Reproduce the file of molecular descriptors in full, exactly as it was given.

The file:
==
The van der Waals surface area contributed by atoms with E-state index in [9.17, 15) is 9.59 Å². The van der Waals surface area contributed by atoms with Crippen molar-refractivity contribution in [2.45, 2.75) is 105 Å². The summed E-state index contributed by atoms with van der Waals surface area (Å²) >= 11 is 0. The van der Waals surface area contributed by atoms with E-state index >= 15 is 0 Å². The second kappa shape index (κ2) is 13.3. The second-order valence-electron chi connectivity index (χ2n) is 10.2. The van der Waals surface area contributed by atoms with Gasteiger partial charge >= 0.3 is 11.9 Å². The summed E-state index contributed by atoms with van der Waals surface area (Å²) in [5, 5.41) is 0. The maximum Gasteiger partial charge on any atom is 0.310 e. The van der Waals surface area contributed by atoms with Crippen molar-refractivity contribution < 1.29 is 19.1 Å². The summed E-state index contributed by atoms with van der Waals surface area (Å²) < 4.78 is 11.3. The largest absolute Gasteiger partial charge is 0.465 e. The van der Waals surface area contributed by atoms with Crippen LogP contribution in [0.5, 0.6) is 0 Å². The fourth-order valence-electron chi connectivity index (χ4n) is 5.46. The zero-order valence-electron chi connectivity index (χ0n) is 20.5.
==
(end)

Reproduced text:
The van der Waals surface area contributed by atoms with E-state index in [9.17, 15) is 9.59 Å². The van der Waals surface area contributed by atoms with Crippen molar-refractivity contribution in [2.45, 2.75) is 105 Å². The summed E-state index contributed by atoms with van der Waals surface area (Å²) >= 11 is 0. The van der Waals surface area contributed by atoms with E-state index >= 15 is 0 Å². The second kappa shape index (κ2) is 13.3. The second-order valence-electron chi connectivity index (χ2n) is 10.2. The van der Waals surface area contributed by atoms with Gasteiger partial charge >= 0.3 is 11.9 Å². The summed E-state index contributed by atoms with van der Waals surface area (Å²) in [5, 5.41) is 0. The maximum Gasteiger partial charge on any atom is 0.310 e. The van der Waals surface area contributed by atoms with Crippen molar-refractivity contribution < 1.29 is 19.1 Å². The summed E-state index contributed by atoms with van der Waals surface area (Å²) < 4.78 is 11.3. The largest absolute Gasteiger partial charge is 0.465 e. The van der Waals surface area contributed by atoms with Crippen LogP contribution in [0.5, 0.6) is 0 Å². The fourth-order valence-electron chi connectivity index (χ4n) is 5.46. The zero-order valence-electron chi connectivity index (χ0n) is 20.5.